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Liverpool) to write the work, for which he was to receive five hundred pounds, in the event of his executing it to the satisfaction of his employer. These facts have been admitted by the anonymous assassin, Chalmers himself, and they require no comment.
The second Life of Mr. Paine is the production of an English Emigrant, of the name of Cheetham. This was published at New York, in 1809. The writer, exclusive of his being a treacherous apostate, was an illiterate blockhead; his misrepresentations have not even the dress of decent language to recommend them, and the frequent contradictions with which the book abounds must entitle it to the contempt of every reader.
Such are the persons who have attempted to blacken the reputation of one of the most enlightened and benevolent men that ever lived. I trust the reader will find that I have adopted a very different course, that I have paid a scrupulous attention to truth, and that, without considering whether it made for or against the subject I was writing upon.
Nearly ten years have elapsed since the death of Mr. Paine. An authentic account of his life cannot, therefore, be considered premature. Besides which, it is presumed that the last ten years have afforded some opportunities of trying the strength of his opinions. The pressure of public calamity has rendered those principles popular, which the mere force of reasoning could not; and however gloomy appearances may have hitherto been, there is now, it is to be hoped, some prospect, that " truth will force its way even to thrones.”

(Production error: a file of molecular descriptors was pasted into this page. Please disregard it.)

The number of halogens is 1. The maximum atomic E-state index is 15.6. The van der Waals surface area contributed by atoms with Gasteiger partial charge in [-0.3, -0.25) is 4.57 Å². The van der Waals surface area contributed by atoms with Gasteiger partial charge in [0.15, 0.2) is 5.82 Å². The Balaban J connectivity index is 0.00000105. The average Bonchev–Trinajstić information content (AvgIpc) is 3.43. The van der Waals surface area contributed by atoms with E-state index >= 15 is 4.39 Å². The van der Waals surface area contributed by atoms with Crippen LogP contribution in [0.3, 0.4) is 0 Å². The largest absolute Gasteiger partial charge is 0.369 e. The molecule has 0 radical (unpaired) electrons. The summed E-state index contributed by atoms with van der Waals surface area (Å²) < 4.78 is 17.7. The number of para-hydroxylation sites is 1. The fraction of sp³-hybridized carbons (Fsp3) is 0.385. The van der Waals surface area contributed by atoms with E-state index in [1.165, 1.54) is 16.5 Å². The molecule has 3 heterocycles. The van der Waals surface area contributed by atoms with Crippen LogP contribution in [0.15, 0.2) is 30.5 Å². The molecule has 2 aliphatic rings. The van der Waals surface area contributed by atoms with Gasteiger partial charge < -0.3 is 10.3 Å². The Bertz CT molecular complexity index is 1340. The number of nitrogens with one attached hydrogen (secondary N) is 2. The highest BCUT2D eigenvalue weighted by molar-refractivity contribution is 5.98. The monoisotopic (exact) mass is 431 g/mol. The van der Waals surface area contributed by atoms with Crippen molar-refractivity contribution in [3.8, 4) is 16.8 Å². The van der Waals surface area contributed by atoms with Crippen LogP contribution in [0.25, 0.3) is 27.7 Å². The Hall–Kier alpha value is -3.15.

The only ambition which I have had in writing the following pages is, that my statements should be accurate; and though the narrative may possibly in some instances be defective, from the difficulty of obtaining authentic information, yet, as a general outline of the character and
life of Mr. Paine, I trust it will be found both correct and complete.
The sources from whence I have obtained my information, are such as to place its correctness beyond all doubt. The greater part of my facts are derived from the personal and political friends of Mr. Paine, and the remainder from documents, the truth of which is indisputable. Towards the close of the work will be found an interesting Letter on the subject of his last moments, and as this document proves the fallacy of the general opinion respecting Mr. Paine's behaviour at that period, it will of necessity overthrow the inferences which the interested, the weak, and the ignorant have drawn therefrom. It will be some consolation to the conscientious unbeliever to know that Mr. Paine's death-bed recantation, about which we have heard so much, is an invented story, like those which were told about Voltaire, D'Alambert, and others who have held similar opinions.
A life more chequered, more eventful, more alternately distinguished by honours and misfortunes, was perhaps never recorded. The undertaking has, with a few exceptions, been an agreeable one, and if the reader experience as much pleasure in perusing, as I have done in writing the work, we shall both be amply gratified.
It has been frequently remarked, that the lives of eminent literary characters are little more than a recapitulation of their different works, with the dates and circumstances under which they were published. The secluded and obscure situation in which many of our most celebrated authors have lived and died, is a circumstance that in some degree sanctions the observation; but, however correct this may be, in many instances, there are numbers to which it is totally inapplicable. Amongst the exceptions to this rule, we shall invariably find our great political characters. The life of any man whose mind has been occupied in the researches of political literature must